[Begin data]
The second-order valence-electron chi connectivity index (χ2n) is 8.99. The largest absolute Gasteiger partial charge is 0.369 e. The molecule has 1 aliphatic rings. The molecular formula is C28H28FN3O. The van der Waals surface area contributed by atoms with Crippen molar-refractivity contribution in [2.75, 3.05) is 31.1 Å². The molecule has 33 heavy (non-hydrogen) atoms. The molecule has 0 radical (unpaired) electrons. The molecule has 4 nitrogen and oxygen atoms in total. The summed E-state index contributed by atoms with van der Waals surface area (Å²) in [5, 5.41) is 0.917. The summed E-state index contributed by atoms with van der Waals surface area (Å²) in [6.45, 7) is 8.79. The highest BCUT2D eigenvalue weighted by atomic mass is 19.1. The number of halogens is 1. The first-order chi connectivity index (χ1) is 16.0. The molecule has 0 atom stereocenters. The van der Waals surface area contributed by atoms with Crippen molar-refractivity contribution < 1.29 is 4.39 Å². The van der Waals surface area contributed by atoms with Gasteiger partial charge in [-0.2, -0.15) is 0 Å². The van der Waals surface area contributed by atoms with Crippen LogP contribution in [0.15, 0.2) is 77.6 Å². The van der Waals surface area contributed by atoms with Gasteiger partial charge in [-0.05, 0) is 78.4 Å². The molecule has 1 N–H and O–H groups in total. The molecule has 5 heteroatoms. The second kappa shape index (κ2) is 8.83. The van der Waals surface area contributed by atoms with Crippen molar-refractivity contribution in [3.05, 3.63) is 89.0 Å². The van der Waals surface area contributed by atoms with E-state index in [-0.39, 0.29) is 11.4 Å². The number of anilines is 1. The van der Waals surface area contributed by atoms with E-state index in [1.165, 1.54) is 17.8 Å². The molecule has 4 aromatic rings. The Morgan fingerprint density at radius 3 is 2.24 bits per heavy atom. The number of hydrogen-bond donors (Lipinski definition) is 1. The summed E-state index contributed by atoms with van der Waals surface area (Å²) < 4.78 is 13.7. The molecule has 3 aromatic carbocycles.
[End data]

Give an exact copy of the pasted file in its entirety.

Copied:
The second-order valence-electron chi connectivity index (χ2n) is 8.99. The largest absolute Gasteiger partial charge is 0.369 e. The molecule has 1 aliphatic rings. The molecular formula is C28H28FN3O. The van der Waals surface area contributed by atoms with Crippen molar-refractivity contribution in [2.75, 3.05) is 31.1 Å². The molecule has 33 heavy (non-hydrogen) atoms. The molecule has 0 radical (unpaired) electrons. The molecule has 4 nitrogen and oxygen atoms in total. The summed E-state index contributed by atoms with van der Waals surface area (Å²) in [5, 5.41) is 0.917. The summed E-state index contributed by atoms with van der Waals surface area (Å²) in [6.45, 7) is 8.79. The highest BCUT2D eigenvalue weighted by atomic mass is 19.1. The number of halogens is 1. The first-order chi connectivity index (χ1) is 16.0. The molecule has 0 atom stereocenters. The van der Waals surface area contributed by atoms with Crippen molar-refractivity contribution < 1.29 is 4.39 Å². The van der Waals surface area contributed by atoms with Gasteiger partial charge in [-0.2, -0.15) is 0 Å². The van der Waals surface area contributed by atoms with Crippen LogP contribution in [0.15, 0.2) is 77.6 Å². The van der Waals surface area contributed by atoms with Gasteiger partial charge in [-0.05, 0) is 78.4 Å². The molecule has 1 N–H and O–H groups in total. The molecule has 5 heteroatoms. The second kappa shape index (κ2) is 8.83. The van der Waals surface area contributed by atoms with Crippen molar-refractivity contribution in [3.05, 3.63) is 89.0 Å². The van der Waals surface area contributed by atoms with E-state index in [-0.39, 0.29) is 11.4 Å². The number of anilines is 1. The van der Waals surface area contributed by atoms with E-state index in [1.165, 1.54) is 17.8 Å². The molecule has 4 aromatic rings. The Morgan fingerprint density at radius 3 is 2.24 bits per heavy atom. The number of hydrogen-bond donors (Lipinski definition) is 1. The summed E-state index contributed by atoms with van der Waals surface area (Å²) < 4.78 is 13.7. The molecule has 3 aromatic carbocycles.